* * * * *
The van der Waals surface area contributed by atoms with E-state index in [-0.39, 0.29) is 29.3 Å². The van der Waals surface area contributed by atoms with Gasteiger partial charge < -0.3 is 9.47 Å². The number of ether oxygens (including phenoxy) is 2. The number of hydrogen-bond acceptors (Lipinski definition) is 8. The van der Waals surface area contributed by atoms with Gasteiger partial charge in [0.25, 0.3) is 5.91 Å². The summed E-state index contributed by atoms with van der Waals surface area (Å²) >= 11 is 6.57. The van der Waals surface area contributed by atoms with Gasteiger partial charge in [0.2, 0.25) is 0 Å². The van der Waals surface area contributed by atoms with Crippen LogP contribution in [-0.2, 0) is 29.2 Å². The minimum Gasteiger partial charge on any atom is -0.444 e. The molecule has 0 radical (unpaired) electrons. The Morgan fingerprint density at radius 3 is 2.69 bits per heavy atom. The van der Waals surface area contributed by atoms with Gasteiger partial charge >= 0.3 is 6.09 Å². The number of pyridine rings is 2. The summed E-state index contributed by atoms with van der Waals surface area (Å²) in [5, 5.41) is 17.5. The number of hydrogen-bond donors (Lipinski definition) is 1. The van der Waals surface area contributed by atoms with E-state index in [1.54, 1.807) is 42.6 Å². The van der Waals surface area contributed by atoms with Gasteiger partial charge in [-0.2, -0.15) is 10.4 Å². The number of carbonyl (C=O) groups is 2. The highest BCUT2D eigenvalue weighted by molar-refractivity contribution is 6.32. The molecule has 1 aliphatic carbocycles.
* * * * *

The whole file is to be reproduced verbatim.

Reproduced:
The van der Waals surface area contributed by atoms with E-state index in [-0.39, 0.29) is 29.3 Å². The van der Waals surface area contributed by atoms with Gasteiger partial charge < -0.3 is 9.47 Å². The number of ether oxygens (including phenoxy) is 2. The number of hydrogen-bond acceptors (Lipinski definition) is 8. The van der Waals surface area contributed by atoms with Gasteiger partial charge in [0.25, 0.3) is 5.91 Å². The summed E-state index contributed by atoms with van der Waals surface area (Å²) >= 11 is 6.57. The van der Waals surface area contributed by atoms with Gasteiger partial charge in [0.2, 0.25) is 0 Å². The van der Waals surface area contributed by atoms with Crippen LogP contribution in [-0.2, 0) is 29.2 Å². The minimum Gasteiger partial charge on any atom is -0.444 e. The molecule has 0 radical (unpaired) electrons. The Morgan fingerprint density at radius 3 is 2.69 bits per heavy atom. The van der Waals surface area contributed by atoms with Gasteiger partial charge >= 0.3 is 6.09 Å². The number of pyridine rings is 2. The summed E-state index contributed by atoms with van der Waals surface area (Å²) in [5, 5.41) is 17.5. The number of hydrogen-bond donors (Lipinski definition) is 1. The van der Waals surface area contributed by atoms with E-state index in [1.54, 1.807) is 42.6 Å². The van der Waals surface area contributed by atoms with Gasteiger partial charge in [-0.2, -0.15) is 10.4 Å². The number of carbonyl (C=O) groups is 2. The highest BCUT2D eigenvalue weighted by molar-refractivity contribution is 6.32. The molecule has 1 aliphatic carbocycles.